Among other skills, graduates:
- would have received advanced and specialized training that would enable them to develop teaching and research activities in Spanish as a foreign language at home and abroad.
- have a strong understanding of Spanish and will be conversant with the most effective teaching approaches and methodologies.
- can teach and research Applied, Computational, and Forensic Linguistics, and the use of ICTs in Linguistics study.
- will be able to demonstrate translation and interpretation skills.
Accreditation for Masters in Spanish Programs
Accreditation means that a program or institution has attained or exceeded the established standards to which it must adhere. It is a mark of trustworthiness, excellence, and reliability. For the degree to be acknowledged by the industry, it must be earned from an accredited Masters in Spanish online school. While some schools offer programmatic accreditation, the majority are regionally accredited. Some organizations that provide accreditation regionally are:
- New England Association of Schools and Colleges (NEASC)
- Middle States Association of Colleges and Secondary Schools (MSA-CESS)
- Higher Learning Commission (HLC)
- Southern Association of Colleges and Schools Commission on Colleges (SACSCOC)
- Northwest Commission on Colleges and Universities (NWCCU)
- Western Association of Schools and Colleges (WASC) Senior College and University Commission (WSCUC)
Graduate Spanish students should look for an accredited college or program accredited by at least one agency. The Accreditation Guide provides more information on accreditation.
Timeline for Graduating from an Online Spanish Masters Program
The intake for Spanish master’s programs is generally year-round, with programs beginning with the spring semester or fall semester. In general, most programs require about 1 to 2 years to complete, depending on the course work and college. Full-timers who also study during the summer session can finish within a year or so. The upper limit to complete the master’s degree is 3 to 5 years.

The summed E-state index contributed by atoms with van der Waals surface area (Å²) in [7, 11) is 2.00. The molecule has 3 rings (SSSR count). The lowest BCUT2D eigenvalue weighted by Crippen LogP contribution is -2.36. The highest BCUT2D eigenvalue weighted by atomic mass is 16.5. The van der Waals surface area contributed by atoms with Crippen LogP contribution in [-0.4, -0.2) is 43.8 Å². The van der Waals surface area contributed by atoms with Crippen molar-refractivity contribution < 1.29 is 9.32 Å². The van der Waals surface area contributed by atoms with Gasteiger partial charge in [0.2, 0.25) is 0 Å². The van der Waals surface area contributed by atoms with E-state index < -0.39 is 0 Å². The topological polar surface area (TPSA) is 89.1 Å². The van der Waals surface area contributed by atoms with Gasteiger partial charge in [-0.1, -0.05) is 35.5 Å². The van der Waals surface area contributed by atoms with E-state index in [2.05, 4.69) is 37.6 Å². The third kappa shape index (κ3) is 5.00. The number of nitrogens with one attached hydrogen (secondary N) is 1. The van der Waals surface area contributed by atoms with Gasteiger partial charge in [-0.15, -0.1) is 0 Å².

Admission Requirements for an Online Spanish Masters Program
The application process and admissions requirements for graduate-level studies in Spanish are pretty standard across universities. For a student to seek admission to a graduate school that offers a master’s in Spanish, they are required to meet specific eligibility criteria, as well as complete required courses for entry into the program. Some such criteria and requirements are:
- Bachelor’s degree from an accredited institution
- Official transcripts
- A Grade Point Average (GPA) minimum score of at least 2.5 in the last 60 semester units attempted
- Major in Spanish consisting of 33 units (or equivalent) of upper-division studies
with a minimum GPA of 3.0
- Upper-division English writing course with a grade of “C” or better
- Satisfactory evaluation of language proficiency
- Two letters of recommendation
- A Personal Statement or Statement of Purpose
Where an applicant did not earn a bachelor’s in Spanish, they are required to submit a 5 to 7-page Spanish writing sample additionally. Most universities do not ask for GRE scores. International students may have to fulfill certain additional requirements as well.
In some instances, before beginning the graduate program, the college may require a candidate with a Bachelor of Arts degree who has less than 24 units of upper-division language coursework or whose background is otherwise lacking to take additional prerequisite courses and/or proficiency exams to complete a full undergraduate major.